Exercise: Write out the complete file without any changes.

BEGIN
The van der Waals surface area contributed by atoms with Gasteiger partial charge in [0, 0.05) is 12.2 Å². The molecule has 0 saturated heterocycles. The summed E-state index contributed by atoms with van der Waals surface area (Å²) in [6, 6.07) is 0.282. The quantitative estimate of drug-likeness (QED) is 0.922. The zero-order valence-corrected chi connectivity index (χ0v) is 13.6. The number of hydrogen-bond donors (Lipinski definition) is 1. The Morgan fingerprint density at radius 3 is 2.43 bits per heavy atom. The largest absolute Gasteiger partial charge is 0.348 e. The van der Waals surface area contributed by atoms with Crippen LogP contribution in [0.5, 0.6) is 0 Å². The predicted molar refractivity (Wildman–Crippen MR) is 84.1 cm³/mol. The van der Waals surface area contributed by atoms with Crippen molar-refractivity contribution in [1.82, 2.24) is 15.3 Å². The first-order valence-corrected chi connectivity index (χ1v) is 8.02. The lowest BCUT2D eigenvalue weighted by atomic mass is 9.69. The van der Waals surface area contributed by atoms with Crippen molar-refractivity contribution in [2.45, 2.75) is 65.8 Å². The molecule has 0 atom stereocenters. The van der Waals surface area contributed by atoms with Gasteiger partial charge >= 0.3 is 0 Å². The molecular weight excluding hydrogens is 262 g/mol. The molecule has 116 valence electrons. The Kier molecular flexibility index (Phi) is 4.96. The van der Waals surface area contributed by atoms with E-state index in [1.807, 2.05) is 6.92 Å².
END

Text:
The van der Waals surface area contributed by atoms with Gasteiger partial charge in [0, 0.05) is 12.2 Å². The molecule has 0 saturated heterocycles. The summed E-state index contributed by atoms with van der Waals surface area (Å²) in [6, 6.07) is 0.282. The quantitative estimate of drug-likeness (QED) is 0.922. The zero-order valence-corrected chi connectivity index (χ0v) is 13.6. The number of hydrogen-bond donors (Lipinski definition) is 1. The Morgan fingerprint density at radius 3 is 2.43 bits per heavy atom. The largest absolute Gasteiger partial charge is 0.348 e. The van der Waals surface area contributed by atoms with Crippen LogP contribution in [0.5, 0.6) is 0 Å². The predicted molar refractivity (Wildman–Crippen MR) is 84.1 cm³/mol. The van der Waals surface area contributed by atoms with Crippen molar-refractivity contribution in [1.82, 2.24) is 15.3 Å². The first-order valence-corrected chi connectivity index (χ1v) is 8.02. The lowest BCUT2D eigenvalue weighted by atomic mass is 9.69. The van der Waals surface area contributed by atoms with Crippen molar-refractivity contribution in [2.45, 2.75) is 65.8 Å². The molecule has 0 atom stereocenters. The van der Waals surface area contributed by atoms with Gasteiger partial charge >= 0.3 is 0 Å². The molecular weight excluding hydrogens is 262 g/mol. The molecule has 116 valence electrons. The Kier molecular flexibility index (Phi) is 4.96. The van der Waals surface area contributed by atoms with E-state index in [1.807, 2.05) is 6.92 Å².